Federal judges ruled Tuesday that North Carolina's congressional district map drawn by legislative Republicans is illegally gerrymandered due to excessive partisanship that gave GOP a rock-solid advantage for most seats and must quickly be redone.
The ruling marks the second time this decade that the GOP's congressional boundaries in North Carolina have been thrown out by a three-judge panel. In 2016, another panel tossed out two majority black congressional districts initially drawn in 2011, saying there was no justification for using race as the predominant factor in forming them. The redrawn map was the basis for a new round of lawsuits.
The latest lawsuit — filed by election advocacy groups and Democrats — said the replacement to the racial gerrymander also were unlawful partisan gerrymanders. Those who sued argued that Republican legislators went too far when they followed criteria designed to retain the party's 10-3 majority.
At the time of debate, according to the order, House redistricting chief Rep. David Lewis attempted to justify the criteria by saying during debate that "I think electing Republicans is better than electing Democrats. So I drew this map to help foster what I think is better for the country."
"We find that the General Assembly drew and enacted the 2016 plan with intent to subordinate the interests of non-Republican voters and entrench Republican control of North Carolina's congressional delegation," U.S. Circuit Court Judge Jim Wynn wrote in the majority opinion. Wynn added that the evidence shows the "plan achieved the General Assembly's discriminatory partisan objective."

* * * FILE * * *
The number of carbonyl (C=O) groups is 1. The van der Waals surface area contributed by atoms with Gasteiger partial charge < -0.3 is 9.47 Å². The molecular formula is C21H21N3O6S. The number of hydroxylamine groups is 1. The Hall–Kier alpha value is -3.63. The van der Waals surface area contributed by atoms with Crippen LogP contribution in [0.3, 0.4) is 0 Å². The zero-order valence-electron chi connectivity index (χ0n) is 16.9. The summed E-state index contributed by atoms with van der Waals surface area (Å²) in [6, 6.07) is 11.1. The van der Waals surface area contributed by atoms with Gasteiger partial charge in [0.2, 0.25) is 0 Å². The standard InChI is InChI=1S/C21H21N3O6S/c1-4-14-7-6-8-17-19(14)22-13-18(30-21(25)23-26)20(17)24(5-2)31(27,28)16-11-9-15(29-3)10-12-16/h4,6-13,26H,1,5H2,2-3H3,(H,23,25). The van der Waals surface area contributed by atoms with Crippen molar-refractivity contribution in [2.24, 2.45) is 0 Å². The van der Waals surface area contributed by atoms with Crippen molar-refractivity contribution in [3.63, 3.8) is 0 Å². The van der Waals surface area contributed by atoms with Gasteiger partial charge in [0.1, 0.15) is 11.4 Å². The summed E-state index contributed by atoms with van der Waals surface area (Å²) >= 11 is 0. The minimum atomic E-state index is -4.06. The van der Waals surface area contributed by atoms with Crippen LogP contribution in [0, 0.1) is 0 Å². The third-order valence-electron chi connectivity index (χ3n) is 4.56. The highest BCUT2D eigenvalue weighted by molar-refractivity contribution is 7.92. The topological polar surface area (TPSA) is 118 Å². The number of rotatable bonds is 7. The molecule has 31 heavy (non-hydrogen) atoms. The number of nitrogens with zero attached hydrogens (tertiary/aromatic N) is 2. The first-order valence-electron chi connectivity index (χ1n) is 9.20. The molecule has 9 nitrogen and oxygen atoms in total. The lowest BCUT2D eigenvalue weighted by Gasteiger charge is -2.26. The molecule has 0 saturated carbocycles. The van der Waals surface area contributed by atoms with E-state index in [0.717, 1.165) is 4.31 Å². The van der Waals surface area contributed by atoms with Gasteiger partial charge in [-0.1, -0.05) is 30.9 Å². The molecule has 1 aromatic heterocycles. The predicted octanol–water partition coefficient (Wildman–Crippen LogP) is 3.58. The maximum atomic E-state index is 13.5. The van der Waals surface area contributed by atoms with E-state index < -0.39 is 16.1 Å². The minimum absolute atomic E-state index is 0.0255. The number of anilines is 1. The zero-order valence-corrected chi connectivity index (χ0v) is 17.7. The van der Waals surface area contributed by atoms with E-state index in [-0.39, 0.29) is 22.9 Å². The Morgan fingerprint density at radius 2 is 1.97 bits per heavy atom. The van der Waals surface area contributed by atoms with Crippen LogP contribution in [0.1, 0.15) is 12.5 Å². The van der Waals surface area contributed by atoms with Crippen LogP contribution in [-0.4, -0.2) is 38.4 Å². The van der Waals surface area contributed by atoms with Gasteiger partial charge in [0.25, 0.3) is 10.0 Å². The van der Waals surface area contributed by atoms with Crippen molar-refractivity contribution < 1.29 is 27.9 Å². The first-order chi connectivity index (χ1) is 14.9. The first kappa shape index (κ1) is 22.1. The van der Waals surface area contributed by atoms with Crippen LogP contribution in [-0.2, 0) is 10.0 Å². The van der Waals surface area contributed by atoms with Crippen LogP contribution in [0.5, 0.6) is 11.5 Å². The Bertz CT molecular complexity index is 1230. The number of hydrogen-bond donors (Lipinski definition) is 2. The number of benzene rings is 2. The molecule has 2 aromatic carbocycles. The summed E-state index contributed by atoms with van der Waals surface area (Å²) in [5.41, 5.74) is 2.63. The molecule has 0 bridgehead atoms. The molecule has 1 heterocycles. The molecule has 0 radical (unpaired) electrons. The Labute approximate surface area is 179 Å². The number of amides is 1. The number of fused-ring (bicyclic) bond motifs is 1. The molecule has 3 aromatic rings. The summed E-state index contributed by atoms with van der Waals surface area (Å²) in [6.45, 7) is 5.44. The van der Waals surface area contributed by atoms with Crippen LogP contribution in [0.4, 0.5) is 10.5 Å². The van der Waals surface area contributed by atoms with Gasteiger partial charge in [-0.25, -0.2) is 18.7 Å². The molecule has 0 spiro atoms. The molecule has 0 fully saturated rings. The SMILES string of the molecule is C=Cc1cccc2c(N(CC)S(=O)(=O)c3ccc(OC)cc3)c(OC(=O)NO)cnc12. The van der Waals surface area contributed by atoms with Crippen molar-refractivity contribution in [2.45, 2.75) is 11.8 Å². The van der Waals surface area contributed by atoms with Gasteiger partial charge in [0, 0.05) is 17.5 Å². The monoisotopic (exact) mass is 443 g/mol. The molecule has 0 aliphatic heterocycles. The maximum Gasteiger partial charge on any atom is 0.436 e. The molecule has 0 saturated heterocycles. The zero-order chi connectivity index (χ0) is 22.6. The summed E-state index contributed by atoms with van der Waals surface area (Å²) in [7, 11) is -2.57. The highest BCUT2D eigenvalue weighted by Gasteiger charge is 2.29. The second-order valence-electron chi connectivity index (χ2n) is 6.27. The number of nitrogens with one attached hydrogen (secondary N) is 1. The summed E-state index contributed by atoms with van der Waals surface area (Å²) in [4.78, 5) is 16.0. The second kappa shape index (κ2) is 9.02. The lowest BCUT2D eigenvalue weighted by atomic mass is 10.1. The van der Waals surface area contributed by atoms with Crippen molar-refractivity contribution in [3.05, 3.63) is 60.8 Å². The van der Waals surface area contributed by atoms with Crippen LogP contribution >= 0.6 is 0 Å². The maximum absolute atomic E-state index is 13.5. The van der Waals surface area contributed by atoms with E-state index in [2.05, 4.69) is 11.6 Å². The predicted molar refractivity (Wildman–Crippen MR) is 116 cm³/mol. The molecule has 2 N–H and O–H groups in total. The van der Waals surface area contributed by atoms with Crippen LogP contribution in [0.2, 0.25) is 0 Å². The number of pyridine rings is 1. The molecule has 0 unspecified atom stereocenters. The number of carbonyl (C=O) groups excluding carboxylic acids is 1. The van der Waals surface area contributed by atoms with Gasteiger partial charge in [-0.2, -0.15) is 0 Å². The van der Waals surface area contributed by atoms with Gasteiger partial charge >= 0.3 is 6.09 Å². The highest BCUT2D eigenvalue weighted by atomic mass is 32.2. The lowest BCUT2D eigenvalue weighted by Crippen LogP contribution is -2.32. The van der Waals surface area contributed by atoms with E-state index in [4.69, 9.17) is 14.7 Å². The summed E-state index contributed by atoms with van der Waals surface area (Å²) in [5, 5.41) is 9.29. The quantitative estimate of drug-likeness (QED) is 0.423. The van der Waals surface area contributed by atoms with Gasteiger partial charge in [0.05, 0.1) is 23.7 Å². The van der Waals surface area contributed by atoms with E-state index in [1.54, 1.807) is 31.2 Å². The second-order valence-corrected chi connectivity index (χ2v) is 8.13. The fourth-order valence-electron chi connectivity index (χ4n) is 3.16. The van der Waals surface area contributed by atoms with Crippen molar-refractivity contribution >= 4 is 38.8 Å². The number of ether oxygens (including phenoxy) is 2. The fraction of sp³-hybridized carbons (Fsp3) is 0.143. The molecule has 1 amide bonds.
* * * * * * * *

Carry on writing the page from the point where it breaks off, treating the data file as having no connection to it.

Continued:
In their ruling Tuesday, the judges ordered the General Assembly to approve another set of districts by Jan. 24. Candidate filing for the November congressional elections begin Feb. 12. A majority of the judges also agreed they would also hire a redistricting expert to draw replacement boundaries if the legislature won't.
Through a spokeswoman, one of the legislative defendants, Sen. Ralph Hise of Mitchell County, said lawmakers plan to appeal.
There's a good chance Republicans will try to ask the U.S. Supreme Court to block the ruling's enforcement until the justices rule in a similar case they heard from Wisconsin in the fall. But that case involves legislative districts, not a congressional plan.